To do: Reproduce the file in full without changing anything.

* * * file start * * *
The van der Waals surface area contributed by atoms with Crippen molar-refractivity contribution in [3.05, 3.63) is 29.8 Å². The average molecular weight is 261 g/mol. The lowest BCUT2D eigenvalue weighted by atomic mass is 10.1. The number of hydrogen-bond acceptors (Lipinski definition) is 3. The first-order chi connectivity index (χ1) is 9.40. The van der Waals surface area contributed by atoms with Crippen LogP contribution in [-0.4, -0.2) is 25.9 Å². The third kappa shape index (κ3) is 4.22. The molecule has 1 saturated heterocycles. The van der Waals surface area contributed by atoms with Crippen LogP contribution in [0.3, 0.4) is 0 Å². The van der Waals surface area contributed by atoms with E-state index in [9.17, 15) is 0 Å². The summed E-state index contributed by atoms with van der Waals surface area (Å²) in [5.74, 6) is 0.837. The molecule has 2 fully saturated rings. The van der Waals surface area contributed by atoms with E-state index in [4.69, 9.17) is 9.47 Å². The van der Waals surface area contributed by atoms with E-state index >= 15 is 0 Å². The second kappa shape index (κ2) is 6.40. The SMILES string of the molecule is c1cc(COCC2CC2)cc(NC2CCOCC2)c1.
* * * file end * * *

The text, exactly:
The van der Waals surface area contributed by atoms with Crippen molar-refractivity contribution in [3.05, 3.63) is 29.8 Å². The average molecular weight is 261 g/mol. The lowest BCUT2D eigenvalue weighted by atomic mass is 10.1. The number of hydrogen-bond acceptors (Lipinski definition) is 3. The first-order chi connectivity index (χ1) is 9.40. The van der Waals surface area contributed by atoms with Crippen LogP contribution in [-0.4, -0.2) is 25.9 Å². The third kappa shape index (κ3) is 4.22. The molecule has 1 saturated heterocycles. The van der Waals surface area contributed by atoms with Crippen LogP contribution in [0.3, 0.4) is 0 Å². The van der Waals surface area contributed by atoms with E-state index in [9.17, 15) is 0 Å². The summed E-state index contributed by atoms with van der Waals surface area (Å²) in [5.74, 6) is 0.837. The molecule has 2 fully saturated rings. The van der Waals surface area contributed by atoms with E-state index in [4.69, 9.17) is 9.47 Å². The van der Waals surface area contributed by atoms with E-state index >= 15 is 0 Å². The second kappa shape index (κ2) is 6.40. The SMILES string of the molecule is c1cc(COCC2CC2)cc(NC2CCOCC2)c1.